Re: HTTP HEAD request
Ian S. Graham (firstname.lastname@example.org)
Fri, 7 Apr 1995 15:05:35 +0500
> >Currently, the server doesn't need to parse the document at all.
> >This would be the first such case. (systems with server-side includes
> >already do some parsing, though).
> True, but the parse is pretty easy, and it can stop when it reaches
> <BODY>. This type of request would not be used very often, only
> for indexing tools, existence checks, robots, etc.
> >What should it do for a document without a HEAD?
> This could happen for non-html fetches, of course.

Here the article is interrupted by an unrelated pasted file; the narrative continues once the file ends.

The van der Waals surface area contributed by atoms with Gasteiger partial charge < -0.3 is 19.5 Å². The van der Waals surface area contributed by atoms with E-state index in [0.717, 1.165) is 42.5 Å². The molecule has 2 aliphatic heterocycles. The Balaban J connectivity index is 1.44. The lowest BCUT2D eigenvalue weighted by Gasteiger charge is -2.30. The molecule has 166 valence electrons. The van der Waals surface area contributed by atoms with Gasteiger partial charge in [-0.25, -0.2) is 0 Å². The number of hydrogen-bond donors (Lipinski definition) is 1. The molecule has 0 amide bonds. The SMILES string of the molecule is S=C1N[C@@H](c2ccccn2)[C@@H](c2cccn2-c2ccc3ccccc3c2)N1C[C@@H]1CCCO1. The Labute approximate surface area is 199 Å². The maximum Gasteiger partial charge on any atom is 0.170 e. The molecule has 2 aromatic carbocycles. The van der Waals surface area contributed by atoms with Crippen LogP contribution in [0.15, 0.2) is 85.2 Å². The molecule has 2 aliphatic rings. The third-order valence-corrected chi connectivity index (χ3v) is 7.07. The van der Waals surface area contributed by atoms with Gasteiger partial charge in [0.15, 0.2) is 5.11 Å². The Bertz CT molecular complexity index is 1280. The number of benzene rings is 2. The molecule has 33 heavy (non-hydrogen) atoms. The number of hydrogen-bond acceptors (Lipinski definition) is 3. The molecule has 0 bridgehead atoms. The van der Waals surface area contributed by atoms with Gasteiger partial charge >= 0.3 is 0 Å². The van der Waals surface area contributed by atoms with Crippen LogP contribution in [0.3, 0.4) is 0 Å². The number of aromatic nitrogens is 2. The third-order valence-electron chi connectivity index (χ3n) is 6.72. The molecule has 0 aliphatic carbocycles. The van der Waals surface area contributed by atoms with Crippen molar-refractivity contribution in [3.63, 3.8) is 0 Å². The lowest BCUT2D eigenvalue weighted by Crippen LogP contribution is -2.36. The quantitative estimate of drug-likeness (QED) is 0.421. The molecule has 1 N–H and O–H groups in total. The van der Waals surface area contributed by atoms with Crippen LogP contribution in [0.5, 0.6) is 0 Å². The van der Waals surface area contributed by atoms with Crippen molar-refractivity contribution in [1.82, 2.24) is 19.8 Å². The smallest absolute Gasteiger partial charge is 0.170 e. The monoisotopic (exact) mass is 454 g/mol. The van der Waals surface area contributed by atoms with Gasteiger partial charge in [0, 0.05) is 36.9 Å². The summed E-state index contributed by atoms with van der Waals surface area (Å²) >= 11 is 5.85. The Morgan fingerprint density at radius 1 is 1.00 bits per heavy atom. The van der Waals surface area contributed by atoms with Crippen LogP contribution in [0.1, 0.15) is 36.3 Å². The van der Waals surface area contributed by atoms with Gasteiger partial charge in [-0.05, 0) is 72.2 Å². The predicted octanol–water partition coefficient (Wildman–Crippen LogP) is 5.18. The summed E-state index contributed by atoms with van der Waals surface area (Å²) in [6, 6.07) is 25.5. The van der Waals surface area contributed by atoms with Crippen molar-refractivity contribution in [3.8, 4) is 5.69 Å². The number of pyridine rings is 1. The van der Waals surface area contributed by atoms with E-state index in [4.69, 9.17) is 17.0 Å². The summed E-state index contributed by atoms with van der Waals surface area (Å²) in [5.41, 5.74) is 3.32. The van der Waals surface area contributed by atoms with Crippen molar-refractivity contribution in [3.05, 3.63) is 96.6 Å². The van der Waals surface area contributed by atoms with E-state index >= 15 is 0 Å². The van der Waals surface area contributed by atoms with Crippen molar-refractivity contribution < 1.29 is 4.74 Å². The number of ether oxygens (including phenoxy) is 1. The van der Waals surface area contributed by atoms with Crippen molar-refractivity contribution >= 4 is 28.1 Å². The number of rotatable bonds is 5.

> It should return an error - my first impulse, not having thought
> about it much.
> Similarly, I guess it should return an error if it got EOF before
> </HEAD>. Either that, or it might be probably easier to just send
> the whole document part after <HEAD> til EOF, assuming it is scanning
> for <HEAD>, then just outputing chars until </HEAD>.
The HEAD and BODY tags are *not* mandatory under the current draft of
the HTML 3.0 RFC. This makes the parsing somewhat more difficult --
I suppose you could parse until you find the first non-HEAD element,
assuming that all documents have the elements in the correct order....
I believe the RFC should make the HEAD and BODY tags mandatory. It's
not such a big deal, and makes enforcement of good document structure
a lot easier.
Ian Graham .................................. email@example.com
Instructional and Research Computing
University of Toronto